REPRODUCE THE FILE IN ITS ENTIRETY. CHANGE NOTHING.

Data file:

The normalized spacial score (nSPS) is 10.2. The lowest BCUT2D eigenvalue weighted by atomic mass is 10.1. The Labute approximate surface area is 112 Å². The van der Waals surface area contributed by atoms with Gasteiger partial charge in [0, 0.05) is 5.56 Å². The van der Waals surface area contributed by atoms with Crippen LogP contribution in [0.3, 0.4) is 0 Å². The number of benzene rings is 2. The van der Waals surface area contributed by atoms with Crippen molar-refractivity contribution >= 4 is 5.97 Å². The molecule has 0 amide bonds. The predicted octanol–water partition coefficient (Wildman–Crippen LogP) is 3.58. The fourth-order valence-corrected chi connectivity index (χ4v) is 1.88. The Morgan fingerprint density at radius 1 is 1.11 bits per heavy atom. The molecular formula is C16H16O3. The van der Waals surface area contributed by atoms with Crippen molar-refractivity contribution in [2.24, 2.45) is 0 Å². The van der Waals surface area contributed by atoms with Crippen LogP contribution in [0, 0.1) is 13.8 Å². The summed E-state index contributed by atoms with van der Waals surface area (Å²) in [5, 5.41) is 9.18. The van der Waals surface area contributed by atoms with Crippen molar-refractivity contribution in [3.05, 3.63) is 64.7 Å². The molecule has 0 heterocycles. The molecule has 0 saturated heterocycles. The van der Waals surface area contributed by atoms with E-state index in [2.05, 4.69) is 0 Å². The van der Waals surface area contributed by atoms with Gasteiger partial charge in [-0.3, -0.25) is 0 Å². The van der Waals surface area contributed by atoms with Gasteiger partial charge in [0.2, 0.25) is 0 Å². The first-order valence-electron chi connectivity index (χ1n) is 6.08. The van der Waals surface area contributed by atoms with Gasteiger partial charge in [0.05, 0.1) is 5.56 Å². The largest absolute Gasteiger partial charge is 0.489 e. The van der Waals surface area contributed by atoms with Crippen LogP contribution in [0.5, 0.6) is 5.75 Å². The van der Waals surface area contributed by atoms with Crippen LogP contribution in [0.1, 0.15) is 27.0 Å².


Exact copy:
The normalized spacial score (nSPS) is 10.2. The lowest BCUT2D eigenvalue weighted by atomic mass is 10.1. The Labute approximate surface area is 112 Å². The van der Waals surface area contributed by atoms with Gasteiger partial charge in [0, 0.05) is 5.56 Å². The van der Waals surface area contributed by atoms with Crippen LogP contribution in [0.3, 0.4) is 0 Å². The number of benzene rings is 2. The van der Waals surface area contributed by atoms with Crippen molar-refractivity contribution >= 4 is 5.97 Å². The molecule has 0 amide bonds. The predicted octanol–water partition coefficient (Wildman–Crippen LogP) is 3.58. The fourth-order valence-corrected chi connectivity index (χ4v) is 1.88. The Morgan fingerprint density at radius 1 is 1.11 bits per heavy atom. The molecular formula is C16H16O3. The van der Waals surface area contributed by atoms with Crippen molar-refractivity contribution in [2.24, 2.45) is 0 Å². The van der Waals surface area contributed by atoms with Crippen LogP contribution in [0, 0.1) is 13.8 Å². The summed E-state index contributed by atoms with van der Waals surface area (Å²) in [5, 5.41) is 9.18. The van der Waals surface area contributed by atoms with Crippen molar-refractivity contribution in [3.05, 3.63) is 64.7 Å². The molecule has 0 heterocycles. The molecule has 0 saturated heterocycles. The van der Waals surface area contributed by atoms with E-state index in [2.05, 4.69) is 0 Å². The van der Waals surface area contributed by atoms with Gasteiger partial charge in [-0.3, -0.25) is 0 Å². The van der Waals surface area contributed by atoms with Gasteiger partial charge in [0.2, 0.25) is 0 Å². The first-order valence-electron chi connectivity index (χ1n) is 6.08. The van der Waals surface area contributed by atoms with Gasteiger partial charge in [0.05, 0.1) is 5.56 Å². The largest absolute Gasteiger partial charge is 0.489 e. The van der Waals surface area contributed by atoms with Crippen LogP contribution in [0.5, 0.6) is 5.75 Å². The van der Waals surface area contributed by atoms with Crippen LogP contribution in [0.1, 0.15) is 27.0 Å².